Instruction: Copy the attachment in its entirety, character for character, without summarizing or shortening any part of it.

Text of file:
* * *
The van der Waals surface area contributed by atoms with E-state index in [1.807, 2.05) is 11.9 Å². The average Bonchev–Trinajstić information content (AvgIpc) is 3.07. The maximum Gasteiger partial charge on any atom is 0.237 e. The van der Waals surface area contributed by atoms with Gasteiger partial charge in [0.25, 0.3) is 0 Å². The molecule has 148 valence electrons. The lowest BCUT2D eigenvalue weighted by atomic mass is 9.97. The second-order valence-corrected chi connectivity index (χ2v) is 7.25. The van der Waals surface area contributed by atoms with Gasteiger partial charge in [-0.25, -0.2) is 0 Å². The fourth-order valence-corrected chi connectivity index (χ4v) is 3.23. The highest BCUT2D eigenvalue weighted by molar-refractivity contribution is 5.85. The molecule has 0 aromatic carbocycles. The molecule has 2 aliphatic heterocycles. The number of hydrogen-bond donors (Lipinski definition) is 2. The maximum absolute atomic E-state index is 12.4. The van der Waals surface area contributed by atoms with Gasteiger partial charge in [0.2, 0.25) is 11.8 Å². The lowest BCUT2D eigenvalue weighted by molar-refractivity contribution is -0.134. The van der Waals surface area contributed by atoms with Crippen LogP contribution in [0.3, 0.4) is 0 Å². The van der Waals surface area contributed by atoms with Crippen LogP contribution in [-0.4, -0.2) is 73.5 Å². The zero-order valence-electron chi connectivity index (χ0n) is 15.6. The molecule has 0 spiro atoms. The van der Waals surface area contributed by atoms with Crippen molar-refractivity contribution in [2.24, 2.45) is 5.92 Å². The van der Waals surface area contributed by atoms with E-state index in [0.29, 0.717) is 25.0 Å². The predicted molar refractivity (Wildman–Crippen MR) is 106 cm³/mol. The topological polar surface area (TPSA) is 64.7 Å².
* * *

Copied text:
The van der Waals surface area contributed by atoms with E-state index in [1.807, 2.05) is 11.9 Å². The average Bonchev–Trinajstić information content (AvgIpc) is 3.07. The maximum Gasteiger partial charge on any atom is 0.237 e. The van der Waals surface area contributed by atoms with Gasteiger partial charge in [0.25, 0.3) is 0 Å². The molecule has 148 valence electrons. The lowest BCUT2D eigenvalue weighted by atomic mass is 9.97. The second-order valence-corrected chi connectivity index (χ2v) is 7.25. The van der Waals surface area contributed by atoms with Gasteiger partial charge in [-0.25, -0.2) is 0 Å². The fourth-order valence-corrected chi connectivity index (χ4v) is 3.23. The highest BCUT2D eigenvalue weighted by molar-refractivity contribution is 5.85. The molecule has 0 aromatic carbocycles. The molecule has 2 aliphatic heterocycles. The number of hydrogen-bond donors (Lipinski definition) is 2. The maximum absolute atomic E-state index is 12.4. The van der Waals surface area contributed by atoms with Gasteiger partial charge in [0.2, 0.25) is 11.8 Å². The lowest BCUT2D eigenvalue weighted by molar-refractivity contribution is -0.134. The van der Waals surface area contributed by atoms with Crippen LogP contribution in [0.3, 0.4) is 0 Å². The van der Waals surface area contributed by atoms with Crippen LogP contribution in [-0.4, -0.2) is 73.5 Å². The zero-order valence-electron chi connectivity index (χ0n) is 15.6. The molecule has 0 spiro atoms. The van der Waals surface area contributed by atoms with Crippen molar-refractivity contribution in [2.24, 2.45) is 5.92 Å². The van der Waals surface area contributed by atoms with E-state index in [0.29, 0.717) is 25.0 Å². The predicted molar refractivity (Wildman–Crippen MR) is 106 cm³/mol. The topological polar surface area (TPSA) is 64.7 Å².